Five Cent Nickel

Written by a man who has been meticulously recording his finances since 1997 (stored in Quicken), Five Cent Nickel is one of the oldest and most respected blogs around. This blog often provides great commentary on—and summaries of—useful financial tips featured by other publications. If you’re too lazy to read every little money article out there, just stop by Five Cent Nickel and get the cream of the crop.

Latest Posts from Five Cent Nickel (page 12)

How your life is changing in a Heartbleed

No, that’s not a typo. If you haven’t heard of “Heartbleed” yet, listen up. Events that radically change our lives don’t come along that often. The 9/11 attacks changed not only how we travel, but how we think and act when we go out. Having your belongings searched when you go out to a ballgame was unthinkable before; now it’s routine. […]

Parents’ attitudes toward money and kids

As parents, we pick up a fair amount of information from other parents. There’s some good advice, some bad advice, and then there are opinion surveys. Even though I tend to second-guess the way some of the questions are phrased, I like opinion surveys because they are a window into what large numbers of other people are thinking. […]

10 Questions for … a Business Coach

This post comes from Jessica Henderson at our partner site LearnVest. Never miss a new episode of Shark Tank? Invented a revolutionary evaporating kitty litter that you’re itching to debut to the world? You’re not alone. Every month, some 543,000 new businesses are launched—but the hard truth is that only seven out of 10 survive the crucial first two years to stay in the game. […]

Worst-case-scenario playbook

This is the time of year when I annually confer with my financial adviser. As I drove to meet him in his office a couple weeks ago, I had reason to expect we’d both be in jovial moods. The stock market’s performance over the past year has been stellar, after all, and my account has tallied corresponding gains. But as we talked, I was quickly reacquainted with reality. […]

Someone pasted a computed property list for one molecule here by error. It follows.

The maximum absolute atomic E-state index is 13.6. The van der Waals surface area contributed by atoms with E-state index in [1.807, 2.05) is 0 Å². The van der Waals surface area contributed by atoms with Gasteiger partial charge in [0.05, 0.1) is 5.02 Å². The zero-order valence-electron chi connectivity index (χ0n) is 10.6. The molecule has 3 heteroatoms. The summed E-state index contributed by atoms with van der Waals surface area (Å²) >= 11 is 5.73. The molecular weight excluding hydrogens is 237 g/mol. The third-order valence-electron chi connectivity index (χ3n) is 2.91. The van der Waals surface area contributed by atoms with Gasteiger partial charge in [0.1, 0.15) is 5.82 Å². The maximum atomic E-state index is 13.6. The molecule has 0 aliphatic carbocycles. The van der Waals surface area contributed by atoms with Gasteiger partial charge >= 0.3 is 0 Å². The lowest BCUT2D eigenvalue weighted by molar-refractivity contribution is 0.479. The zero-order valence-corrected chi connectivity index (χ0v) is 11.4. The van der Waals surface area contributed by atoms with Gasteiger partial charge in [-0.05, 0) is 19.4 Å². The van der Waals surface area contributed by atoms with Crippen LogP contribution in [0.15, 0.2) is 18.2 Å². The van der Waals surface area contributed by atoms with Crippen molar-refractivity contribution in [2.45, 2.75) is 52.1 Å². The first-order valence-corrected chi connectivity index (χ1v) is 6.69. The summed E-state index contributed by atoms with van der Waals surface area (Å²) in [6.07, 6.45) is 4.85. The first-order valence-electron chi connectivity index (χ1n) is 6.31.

How to rear money-smart kids

The Consumer Financial Protection Bureau estimated, in 2013, that outstanding student loans have swelled to over $1.2 trillion. Seven in ten college seniors who graduated in 2012 had student loan debt, at an average of $29,400. Scary! It is extremely important for kids to have a good handle on personal finance before they enter college. […]

Smartphone apps to help you avoid traffic

This article comes from Nate Segall from the Quicken Loans Zing! blog. Traffic – we despise it, we can’t stand it and we’ll do anything to avoid it. You can catch the morning news before you head out to work, tune in to the traffic updates on the radio – or you can download a traffic application on your smartphone. […]

Tax refunds: Why following the crowd makes sense

A few weeks ago, someone pulled out a gun and shot four people in a Detroit tax preparer’s office over a late income tax refund. […]

Time or money?

It’s a common dilemma: When you are young, say just getting out of college, you tend to have plenty of free time but little money. Later, as your career takes off, you start to have more money but less time. It would be nice to have both time and money at the same stage of your life. But if you had to choose, which would you pick? […]

Getting into golf without going broke

This article comes from Nate Segall from the Quicken Loans Zing! blog. With spring around the corner and warm weather (hopefully) on its way, it’s about time to start thinking about getting back onto the golf course. If you’re not a regular Golden Bear, or if you don’t know who the Golden Bear is, then it’s time for you to start playing the great game of golf. Now, golf is not a cheap sport. […]

All-star-cash-management lessons from the diamond

If you’re a baseball fan like me, it’s a good bet you read the Michael Lewis book “Moneyball” well before it spawned a Brad Pitt movie. The tome is a laugh-out-loud chronicle of how free-thinking general manager Billy Beane brought some respectability to his woebegone, small-market, tiny-budgeted Oakland Athletics. […]